Despite Chrome’s reputation for speed and lightness, the way that it opens each tab in a new process does use up a lot of RAM (although it is good for stability). Chrome was second best in our last tests of browser memory usage – Firefox was the clear winner whilst IE9 was third.
Those with little RAM (2GB or less) may benefit by drastically minimizing RAM usage – and, as the next section explains, also lower CPU usage. Even if you have lots of RAM (e.g. 4GB+) you may still gain some benefit from lower CPU usage – plus, some misbehaving sites/extensions can cause excessive RAM usage or leaks.
Inactive Tabs Can Affect RAM and CPU – Keeping lots of inactive tabs open doesn’t just use up more RAM, they can also burn up CPU cycles even though they are in the background and you’re not actively using them… The Great Suspender can help by suspending inactive tabs – this not only frees up RAM but may also reduce CPU usage, which in turn may prolong battery life.
Test Results – In my own tests, with multiple tabs open, RAM usage was typically reduced by around 50% when all inactive tabs were suspended – the more open tabs you have the more benefit you should see. E.g. I opened 15 tabs using 550MB – reduced to 300MB after all except the current tab were automatically suspended.
Tip: to check how much RAM Chrome uses, type chrome://memory-redirect/ into the address bar and press Enter – the ‘About Memory’ tab shows the total memory used per browser. The totals do not change dynamically – you must Press F5 to refresh the page and recalculate the totals.
- Manual suspending – you can choose to manually suspend either the current tab or all other tabs – click the extension’s icon in the top right of the menu bar as shown below:
- Automatic suspending – you can also set a length of inactivity after which to automatically suspend all inactive tabs. This is where the extension comes into its own – you can choose between 5 minutes and 12 hours. Configure this in the extension’s Settings tab (accessed from the icon):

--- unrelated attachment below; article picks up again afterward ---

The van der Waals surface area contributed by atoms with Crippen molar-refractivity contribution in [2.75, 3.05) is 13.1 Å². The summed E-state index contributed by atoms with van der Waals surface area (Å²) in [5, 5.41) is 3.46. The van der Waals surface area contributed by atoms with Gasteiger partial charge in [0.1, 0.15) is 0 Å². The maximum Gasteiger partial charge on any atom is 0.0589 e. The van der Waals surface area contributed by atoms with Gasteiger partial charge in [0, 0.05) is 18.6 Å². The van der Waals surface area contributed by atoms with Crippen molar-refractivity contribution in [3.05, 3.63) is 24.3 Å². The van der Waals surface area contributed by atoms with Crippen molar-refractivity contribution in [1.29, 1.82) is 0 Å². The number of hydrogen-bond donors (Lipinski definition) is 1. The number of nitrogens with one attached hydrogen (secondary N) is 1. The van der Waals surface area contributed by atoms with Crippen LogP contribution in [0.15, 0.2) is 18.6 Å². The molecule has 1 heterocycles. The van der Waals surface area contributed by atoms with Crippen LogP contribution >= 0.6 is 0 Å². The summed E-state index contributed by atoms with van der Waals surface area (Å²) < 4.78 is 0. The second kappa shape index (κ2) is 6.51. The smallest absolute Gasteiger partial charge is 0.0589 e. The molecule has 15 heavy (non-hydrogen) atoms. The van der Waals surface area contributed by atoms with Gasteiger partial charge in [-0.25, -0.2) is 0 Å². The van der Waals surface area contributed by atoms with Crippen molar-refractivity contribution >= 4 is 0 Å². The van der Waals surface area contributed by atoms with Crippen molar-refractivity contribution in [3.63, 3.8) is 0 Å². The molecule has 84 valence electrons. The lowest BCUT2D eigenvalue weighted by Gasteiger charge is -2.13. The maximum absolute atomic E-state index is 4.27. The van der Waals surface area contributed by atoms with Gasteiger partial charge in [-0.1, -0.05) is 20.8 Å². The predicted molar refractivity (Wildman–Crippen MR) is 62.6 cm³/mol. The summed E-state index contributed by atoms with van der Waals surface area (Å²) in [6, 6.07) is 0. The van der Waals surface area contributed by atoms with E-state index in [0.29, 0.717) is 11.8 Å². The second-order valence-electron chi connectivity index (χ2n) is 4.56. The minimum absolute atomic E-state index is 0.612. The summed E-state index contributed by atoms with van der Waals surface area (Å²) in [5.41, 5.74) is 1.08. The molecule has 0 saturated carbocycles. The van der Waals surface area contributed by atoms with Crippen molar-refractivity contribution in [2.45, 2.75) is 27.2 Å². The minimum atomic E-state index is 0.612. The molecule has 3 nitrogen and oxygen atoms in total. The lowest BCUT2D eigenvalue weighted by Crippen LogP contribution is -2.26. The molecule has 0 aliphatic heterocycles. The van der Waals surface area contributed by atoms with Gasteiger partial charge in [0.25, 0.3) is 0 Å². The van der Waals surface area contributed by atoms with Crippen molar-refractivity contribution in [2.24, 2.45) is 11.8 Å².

- Reload all tabs – a quick way to reload all tabs at once (i.e. un-suspend them) is also provided from the icon.
- Whitelisting – you can whitelist individual websites (i.e. sites that you want to never be suspended). Whitelisting can be useful for Pinned sites and sites which continuously update in the background e.g. Twitter. There are 2 ways to whitelist a site:
1. Type/paste it into the Whitelist section of the extension Settings tab (shown above).
2. Even easier, suspend the tab first – the Tab Suspended notification includes a link to automatically add that site to the whitelist as shown below:
A suspended tab is restored back to its original state (i.e. reloaded) when you click on this Tab Suspended notification message (or anywhere else within the tab), or you can choose to ‘Reload all tabs’ or just press F5 to refresh the page.
After Chrome Restarts – if you have set Chrome ‘On Start-up’ Settings to ‘Continue where I left off’ – the extension will still keep suspended tabs suspended, even if you restart Chrome.
This is a great way to minimize RAM usage if you keep the same tabs open from day to day in the hope that one day you’ll get around to reading them 😉 Ideally you’d just bookmark them for later and close them but I’m certainly guilty of keeping loads of tabs open, just in case…
Download – install the extension from Chrome Web Store here then configure the Settings for automatic suspending if required.
The Great Suspender is a really useful Chrome performance extension. It succeeded in reducing RAM usage by around 50% on my systems when multiple tabs were open and it could help prevented intermittent CPU spikes caused by supposedly inactive background tabs.
Not only does it offer whitelisting but, crucially, it adds the ability to automatically suspend tabs which are already open to maximize performance gains.